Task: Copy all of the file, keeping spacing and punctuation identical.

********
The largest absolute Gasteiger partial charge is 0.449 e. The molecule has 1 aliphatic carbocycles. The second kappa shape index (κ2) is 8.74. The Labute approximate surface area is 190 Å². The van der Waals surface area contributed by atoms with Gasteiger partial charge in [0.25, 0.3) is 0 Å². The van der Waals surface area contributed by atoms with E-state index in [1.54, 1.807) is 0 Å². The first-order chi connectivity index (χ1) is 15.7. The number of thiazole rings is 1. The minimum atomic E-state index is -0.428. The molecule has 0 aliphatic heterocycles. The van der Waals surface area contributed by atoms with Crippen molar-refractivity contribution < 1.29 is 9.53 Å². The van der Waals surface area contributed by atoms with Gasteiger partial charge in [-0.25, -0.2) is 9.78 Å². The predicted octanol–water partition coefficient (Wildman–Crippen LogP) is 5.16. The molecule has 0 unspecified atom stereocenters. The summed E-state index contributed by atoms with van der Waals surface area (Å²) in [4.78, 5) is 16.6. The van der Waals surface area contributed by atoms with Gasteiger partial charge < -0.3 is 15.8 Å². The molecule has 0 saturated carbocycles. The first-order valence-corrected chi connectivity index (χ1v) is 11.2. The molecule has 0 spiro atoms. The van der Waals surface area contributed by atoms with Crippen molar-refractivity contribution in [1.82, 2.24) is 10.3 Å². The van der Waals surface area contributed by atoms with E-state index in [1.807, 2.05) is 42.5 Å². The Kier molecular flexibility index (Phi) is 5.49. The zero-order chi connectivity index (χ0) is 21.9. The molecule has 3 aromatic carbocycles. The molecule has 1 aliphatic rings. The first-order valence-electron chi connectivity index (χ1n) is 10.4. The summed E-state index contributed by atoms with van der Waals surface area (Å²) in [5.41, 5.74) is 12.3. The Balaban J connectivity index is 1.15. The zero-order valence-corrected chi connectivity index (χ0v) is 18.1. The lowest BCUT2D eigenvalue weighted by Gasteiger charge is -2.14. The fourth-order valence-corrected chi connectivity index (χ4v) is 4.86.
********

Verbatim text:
The largest absolute Gasteiger partial charge is 0.449 e. The molecule has 1 aliphatic carbocycles. The second kappa shape index (κ2) is 8.74. The Labute approximate surface area is 190 Å². The van der Waals surface area contributed by atoms with Gasteiger partial charge in [0.25, 0.3) is 0 Å². The van der Waals surface area contributed by atoms with E-state index in [1.54, 1.807) is 0 Å². The first-order chi connectivity index (χ1) is 15.7. The number of thiazole rings is 1. The minimum atomic E-state index is -0.428. The molecule has 0 aliphatic heterocycles. The van der Waals surface area contributed by atoms with Crippen molar-refractivity contribution < 1.29 is 9.53 Å². The van der Waals surface area contributed by atoms with Gasteiger partial charge in [-0.25, -0.2) is 9.78 Å². The predicted octanol–water partition coefficient (Wildman–Crippen LogP) is 5.16. The molecule has 0 unspecified atom stereocenters. The summed E-state index contributed by atoms with van der Waals surface area (Å²) in [4.78, 5) is 16.6. The van der Waals surface area contributed by atoms with Gasteiger partial charge < -0.3 is 15.8 Å². The molecule has 0 saturated carbocycles. The first-order valence-corrected chi connectivity index (χ1v) is 11.2. The molecule has 0 spiro atoms. The van der Waals surface area contributed by atoms with Crippen molar-refractivity contribution in [1.82, 2.24) is 10.3 Å². The van der Waals surface area contributed by atoms with E-state index in [1.807, 2.05) is 42.5 Å². The Kier molecular flexibility index (Phi) is 5.49. The zero-order chi connectivity index (χ0) is 21.9. The molecule has 3 aromatic carbocycles. The molecule has 1 aliphatic rings. The first-order valence-electron chi connectivity index (χ1n) is 10.4. The summed E-state index contributed by atoms with van der Waals surface area (Å²) in [5.41, 5.74) is 12.3. The Balaban J connectivity index is 1.15. The zero-order valence-corrected chi connectivity index (χ0v) is 18.1. The lowest BCUT2D eigenvalue weighted by Gasteiger charge is -2.14. The fourth-order valence-corrected chi connectivity index (χ4v) is 4.86.